Folin-Ciocalteau reagent, sodium carbonate, sodium acetate trihydrate, acetic acid, hydrochloric acid, sodium hydroxide and phenolphthalein were obtained from Merck (Darmstadt, Germany), DPPH (2,2-diphenyl-1-picrylhydrazyl) from Fluka (Buchs, Switzerland), Trolox (6-hydroxy-2,5,7,8-tetramethylchromane-2-carboxylic acid), 2,4,6-tripyridyl-s-triazine (TPTZ) and gallic acid from Sigma-Aldrich, Merck (Munich, Germany), ethanol 96% from Ada Vrenje (Belgrade, Serbia), glycerol from Oleohemija (Belgrade, Serbia), while citric acid was purchased on the local market. Glucose, fructose and sucrose were acquired from Tokyo Chemical Industry, TCI (Zwijndrecht, Belgium). All aqueous solutions were prepared using ultrapure water (Thermo Fisher TKA MicroPure water purification system, ϰ=0.055 µS/cm; Thermo Fisher Scientific, Bremen, Germany). Phenolic standards (protocatechuic, p-hydroxybenzoic, ellagic, chlorogenic, caffeic, p-coumaric, ferulic and sinapic acids, rutin, naringin, pterostilbene, aesculin, quercetin, quercetin-3-O-rhamnoside, quercetin-3-O-galactoside, isorhamnetin and isorhamnetin-3-O-rutinoside) were supplied by Sigma-Aldrich, Merck (Steinheim, Germany).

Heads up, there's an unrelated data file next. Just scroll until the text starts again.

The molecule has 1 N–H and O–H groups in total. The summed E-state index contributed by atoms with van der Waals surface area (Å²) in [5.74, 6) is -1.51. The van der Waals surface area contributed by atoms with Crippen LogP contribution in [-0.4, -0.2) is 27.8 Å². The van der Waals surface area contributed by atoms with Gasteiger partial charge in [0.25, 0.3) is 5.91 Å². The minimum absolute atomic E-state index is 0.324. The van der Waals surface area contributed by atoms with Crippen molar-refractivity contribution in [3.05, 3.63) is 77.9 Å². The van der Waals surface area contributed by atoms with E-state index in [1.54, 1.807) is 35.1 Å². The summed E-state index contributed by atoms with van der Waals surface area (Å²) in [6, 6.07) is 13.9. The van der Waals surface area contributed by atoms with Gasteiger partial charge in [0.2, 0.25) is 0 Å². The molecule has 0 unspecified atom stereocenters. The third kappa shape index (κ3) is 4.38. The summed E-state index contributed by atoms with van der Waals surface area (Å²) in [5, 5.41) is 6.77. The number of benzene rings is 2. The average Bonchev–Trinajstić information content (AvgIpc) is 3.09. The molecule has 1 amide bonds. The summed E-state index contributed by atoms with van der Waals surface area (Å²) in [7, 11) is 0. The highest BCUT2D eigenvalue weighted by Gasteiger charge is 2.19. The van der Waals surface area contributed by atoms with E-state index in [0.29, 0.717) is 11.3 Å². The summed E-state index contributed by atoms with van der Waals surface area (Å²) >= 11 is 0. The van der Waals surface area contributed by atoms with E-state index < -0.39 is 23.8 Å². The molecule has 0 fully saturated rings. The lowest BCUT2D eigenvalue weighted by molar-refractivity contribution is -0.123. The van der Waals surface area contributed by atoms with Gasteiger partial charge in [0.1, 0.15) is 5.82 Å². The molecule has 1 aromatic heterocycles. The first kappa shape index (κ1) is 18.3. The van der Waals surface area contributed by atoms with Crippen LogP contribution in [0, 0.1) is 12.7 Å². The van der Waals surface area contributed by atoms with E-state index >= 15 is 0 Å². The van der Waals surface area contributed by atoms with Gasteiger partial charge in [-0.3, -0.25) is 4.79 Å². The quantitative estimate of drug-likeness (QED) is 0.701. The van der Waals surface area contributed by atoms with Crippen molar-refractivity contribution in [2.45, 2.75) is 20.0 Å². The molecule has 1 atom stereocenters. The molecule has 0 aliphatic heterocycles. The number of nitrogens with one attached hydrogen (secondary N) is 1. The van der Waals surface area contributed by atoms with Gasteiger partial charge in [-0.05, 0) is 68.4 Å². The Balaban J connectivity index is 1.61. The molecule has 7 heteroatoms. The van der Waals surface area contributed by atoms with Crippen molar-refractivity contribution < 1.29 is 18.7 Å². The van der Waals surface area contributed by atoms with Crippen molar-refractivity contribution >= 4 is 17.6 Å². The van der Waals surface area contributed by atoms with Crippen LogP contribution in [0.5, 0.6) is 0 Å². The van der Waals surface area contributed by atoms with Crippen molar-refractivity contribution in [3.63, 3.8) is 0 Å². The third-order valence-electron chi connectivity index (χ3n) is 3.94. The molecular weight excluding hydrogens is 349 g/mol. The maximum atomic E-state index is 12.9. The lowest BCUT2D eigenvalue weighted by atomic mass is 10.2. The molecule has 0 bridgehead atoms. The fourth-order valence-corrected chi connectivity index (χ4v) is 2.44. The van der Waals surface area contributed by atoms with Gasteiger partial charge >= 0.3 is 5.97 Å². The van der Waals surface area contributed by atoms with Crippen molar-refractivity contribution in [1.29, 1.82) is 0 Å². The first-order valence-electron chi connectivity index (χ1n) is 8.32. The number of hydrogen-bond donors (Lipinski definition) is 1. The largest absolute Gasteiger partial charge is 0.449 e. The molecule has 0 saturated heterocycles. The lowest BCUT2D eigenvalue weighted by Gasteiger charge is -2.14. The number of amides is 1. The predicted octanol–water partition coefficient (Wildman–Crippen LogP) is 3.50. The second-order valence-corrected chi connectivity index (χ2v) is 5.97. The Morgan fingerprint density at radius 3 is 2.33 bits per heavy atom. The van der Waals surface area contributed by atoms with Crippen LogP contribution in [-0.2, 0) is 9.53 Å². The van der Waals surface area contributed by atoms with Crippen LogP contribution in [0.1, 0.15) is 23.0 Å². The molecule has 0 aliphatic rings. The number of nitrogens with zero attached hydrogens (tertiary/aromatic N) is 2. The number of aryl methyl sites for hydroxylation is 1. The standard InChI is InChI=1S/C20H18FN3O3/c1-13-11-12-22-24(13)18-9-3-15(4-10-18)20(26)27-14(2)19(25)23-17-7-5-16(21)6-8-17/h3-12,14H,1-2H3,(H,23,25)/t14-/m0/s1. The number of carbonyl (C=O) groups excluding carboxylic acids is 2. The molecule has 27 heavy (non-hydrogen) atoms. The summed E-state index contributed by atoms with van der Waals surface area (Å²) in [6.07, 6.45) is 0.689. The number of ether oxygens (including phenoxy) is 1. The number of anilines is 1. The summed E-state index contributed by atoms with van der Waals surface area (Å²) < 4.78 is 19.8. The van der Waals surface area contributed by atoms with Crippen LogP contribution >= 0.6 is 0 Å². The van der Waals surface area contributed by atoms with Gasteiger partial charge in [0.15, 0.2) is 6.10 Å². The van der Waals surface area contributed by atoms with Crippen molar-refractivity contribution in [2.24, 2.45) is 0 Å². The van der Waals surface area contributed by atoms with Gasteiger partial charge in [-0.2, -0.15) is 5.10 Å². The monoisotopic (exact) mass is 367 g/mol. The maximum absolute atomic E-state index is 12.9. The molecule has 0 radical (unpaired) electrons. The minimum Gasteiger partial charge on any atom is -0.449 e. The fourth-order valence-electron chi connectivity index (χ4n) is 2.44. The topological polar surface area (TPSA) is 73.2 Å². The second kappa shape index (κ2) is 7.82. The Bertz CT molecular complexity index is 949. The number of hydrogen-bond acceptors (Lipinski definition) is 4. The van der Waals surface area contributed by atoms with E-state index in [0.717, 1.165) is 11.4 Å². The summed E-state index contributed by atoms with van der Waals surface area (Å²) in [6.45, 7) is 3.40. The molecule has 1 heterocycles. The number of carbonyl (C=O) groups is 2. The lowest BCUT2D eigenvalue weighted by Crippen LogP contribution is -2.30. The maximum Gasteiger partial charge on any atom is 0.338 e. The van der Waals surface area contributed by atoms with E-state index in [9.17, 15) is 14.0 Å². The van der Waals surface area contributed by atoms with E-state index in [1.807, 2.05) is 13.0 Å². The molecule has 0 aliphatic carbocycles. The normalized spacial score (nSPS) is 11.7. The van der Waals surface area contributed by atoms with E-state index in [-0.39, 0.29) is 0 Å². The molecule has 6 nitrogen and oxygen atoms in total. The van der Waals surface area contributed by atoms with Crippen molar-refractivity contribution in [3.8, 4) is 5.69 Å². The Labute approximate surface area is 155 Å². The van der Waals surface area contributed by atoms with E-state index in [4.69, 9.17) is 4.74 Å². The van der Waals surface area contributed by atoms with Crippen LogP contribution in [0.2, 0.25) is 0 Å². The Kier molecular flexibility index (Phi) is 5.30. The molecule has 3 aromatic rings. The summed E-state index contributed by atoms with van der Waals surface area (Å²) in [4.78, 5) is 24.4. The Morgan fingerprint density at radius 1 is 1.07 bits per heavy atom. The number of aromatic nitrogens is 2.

The company Healthy Organic (Selenča, Serbia) provided apple and beetroot pomace, while chokeberry pomace was acquired from the family farm of D. M. Perić (Belgrade, Serbia). Wet pomace, collected immediately after juice production, was dried at the industrial scale level at 55 °C using the dehydrator Solaris (NTIM Tehnology, Belgrade, Serbia) and ground in an industrial mill to produce a fine powder that is easy to preserve, store, transport and use as a food ingredient (15, 16).
For the preparation of the liqueurs, a traditional procedure involving a pilot-scale maceration was used, including two blending tanks with agitation systems (30 L), located at the experimental farm Radmilovac (Faculty of Agriculture, University of Belgrade, Serbia). In the first tank, powdered pomace was macerated in a water-alcohol mixture (φ(alcohol)=40%) for 24 h at (20±2) °C. The pomace to solvent ratio was 1:10 (m/V). Extracts obtained after decanting and filtration through disc filters Fibrafix AF31H (12-5.0 μm retention rate; Filtrox AG, St. Gallen, Switzerland) were transferred into the second tank and commercial sugar (Crvenka a.d., Crvenka, Serbia) and water were added to obtain 150 g/L sugar and a final φ(alcohol)=20%. Citric acid (1 g/L) was added to achieve a sweetness-sourness balance and glycerol (2 mL/L) was used as a body enhancer. Apple pomace liqueur, chokeberry pomace liqueur, a mixture of the two in a 50:50 ratio and a combination of beetroot pomace liqueur with apple pomace liqueur in the 30:70 ratio were formulated. Beetroot was used only in combination to mitigate its pronounced, undesirable earthy flavour.
Physicochemical properties of fresh pomace liqueurs